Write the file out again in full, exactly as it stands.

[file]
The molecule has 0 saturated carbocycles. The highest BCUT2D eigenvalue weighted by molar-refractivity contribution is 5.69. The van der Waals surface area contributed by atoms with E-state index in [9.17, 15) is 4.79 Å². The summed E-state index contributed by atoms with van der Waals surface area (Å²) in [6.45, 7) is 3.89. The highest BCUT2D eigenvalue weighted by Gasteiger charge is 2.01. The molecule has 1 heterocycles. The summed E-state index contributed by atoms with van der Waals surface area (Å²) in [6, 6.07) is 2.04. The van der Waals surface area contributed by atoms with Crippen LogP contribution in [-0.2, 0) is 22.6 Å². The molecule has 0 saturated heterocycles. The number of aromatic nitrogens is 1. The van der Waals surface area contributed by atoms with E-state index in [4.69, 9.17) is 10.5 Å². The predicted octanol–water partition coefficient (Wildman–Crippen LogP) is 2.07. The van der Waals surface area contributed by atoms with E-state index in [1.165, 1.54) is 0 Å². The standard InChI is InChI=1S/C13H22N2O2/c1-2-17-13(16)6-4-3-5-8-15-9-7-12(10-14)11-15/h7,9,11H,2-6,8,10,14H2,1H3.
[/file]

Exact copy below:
The molecule has 0 saturated carbocycles. The highest BCUT2D eigenvalue weighted by molar-refractivity contribution is 5.69. The van der Waals surface area contributed by atoms with E-state index in [9.17, 15) is 4.79 Å². The summed E-state index contributed by atoms with van der Waals surface area (Å²) in [6.45, 7) is 3.89. The highest BCUT2D eigenvalue weighted by Gasteiger charge is 2.01. The molecule has 1 heterocycles. The summed E-state index contributed by atoms with van der Waals surface area (Å²) in [6, 6.07) is 2.04. The van der Waals surface area contributed by atoms with Crippen LogP contribution in [-0.2, 0) is 22.6 Å². The molecule has 0 saturated heterocycles. The number of aromatic nitrogens is 1. The van der Waals surface area contributed by atoms with E-state index in [4.69, 9.17) is 10.5 Å². The predicted octanol–water partition coefficient (Wildman–Crippen LogP) is 2.07. The van der Waals surface area contributed by atoms with E-state index in [1.165, 1.54) is 0 Å². The standard InChI is InChI=1S/C13H22N2O2/c1-2-17-13(16)6-4-3-5-8-15-9-7-12(10-14)11-15/h7,9,11H,2-6,8,10,14H2,1H3.